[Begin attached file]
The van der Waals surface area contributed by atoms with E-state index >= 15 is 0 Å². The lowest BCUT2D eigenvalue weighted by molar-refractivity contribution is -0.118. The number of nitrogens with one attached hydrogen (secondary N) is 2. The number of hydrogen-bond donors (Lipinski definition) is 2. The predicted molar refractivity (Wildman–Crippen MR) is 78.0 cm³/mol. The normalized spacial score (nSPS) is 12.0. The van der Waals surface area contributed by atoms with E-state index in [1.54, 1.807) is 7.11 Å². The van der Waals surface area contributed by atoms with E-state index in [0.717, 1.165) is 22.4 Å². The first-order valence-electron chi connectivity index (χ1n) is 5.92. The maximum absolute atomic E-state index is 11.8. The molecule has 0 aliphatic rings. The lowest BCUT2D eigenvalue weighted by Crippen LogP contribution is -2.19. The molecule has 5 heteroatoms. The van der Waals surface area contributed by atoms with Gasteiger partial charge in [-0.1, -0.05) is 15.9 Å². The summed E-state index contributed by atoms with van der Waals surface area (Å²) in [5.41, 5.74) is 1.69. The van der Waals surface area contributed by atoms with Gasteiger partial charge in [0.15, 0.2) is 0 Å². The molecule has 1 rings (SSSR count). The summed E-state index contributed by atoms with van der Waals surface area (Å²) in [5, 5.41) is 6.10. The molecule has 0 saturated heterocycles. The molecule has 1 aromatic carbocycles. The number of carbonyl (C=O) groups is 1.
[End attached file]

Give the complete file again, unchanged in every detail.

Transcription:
The van der Waals surface area contributed by atoms with E-state index >= 15 is 0 Å². The lowest BCUT2D eigenvalue weighted by molar-refractivity contribution is -0.118. The number of nitrogens with one attached hydrogen (secondary N) is 2. The number of hydrogen-bond donors (Lipinski definition) is 2. The predicted molar refractivity (Wildman–Crippen MR) is 78.0 cm³/mol. The normalized spacial score (nSPS) is 12.0. The van der Waals surface area contributed by atoms with E-state index in [1.54, 1.807) is 7.11 Å². The van der Waals surface area contributed by atoms with E-state index in [0.717, 1.165) is 22.4 Å². The first-order valence-electron chi connectivity index (χ1n) is 5.92. The maximum absolute atomic E-state index is 11.8. The molecule has 0 aliphatic rings. The lowest BCUT2D eigenvalue weighted by Crippen LogP contribution is -2.19. The molecule has 5 heteroatoms. The van der Waals surface area contributed by atoms with Gasteiger partial charge in [-0.1, -0.05) is 15.9 Å². The summed E-state index contributed by atoms with van der Waals surface area (Å²) in [5.41, 5.74) is 1.69. The van der Waals surface area contributed by atoms with Gasteiger partial charge in [0.15, 0.2) is 0 Å². The molecule has 1 rings (SSSR count). The summed E-state index contributed by atoms with van der Waals surface area (Å²) in [5, 5.41) is 6.10. The molecule has 0 saturated heterocycles. The molecule has 1 aromatic carbocycles. The number of carbonyl (C=O) groups is 1.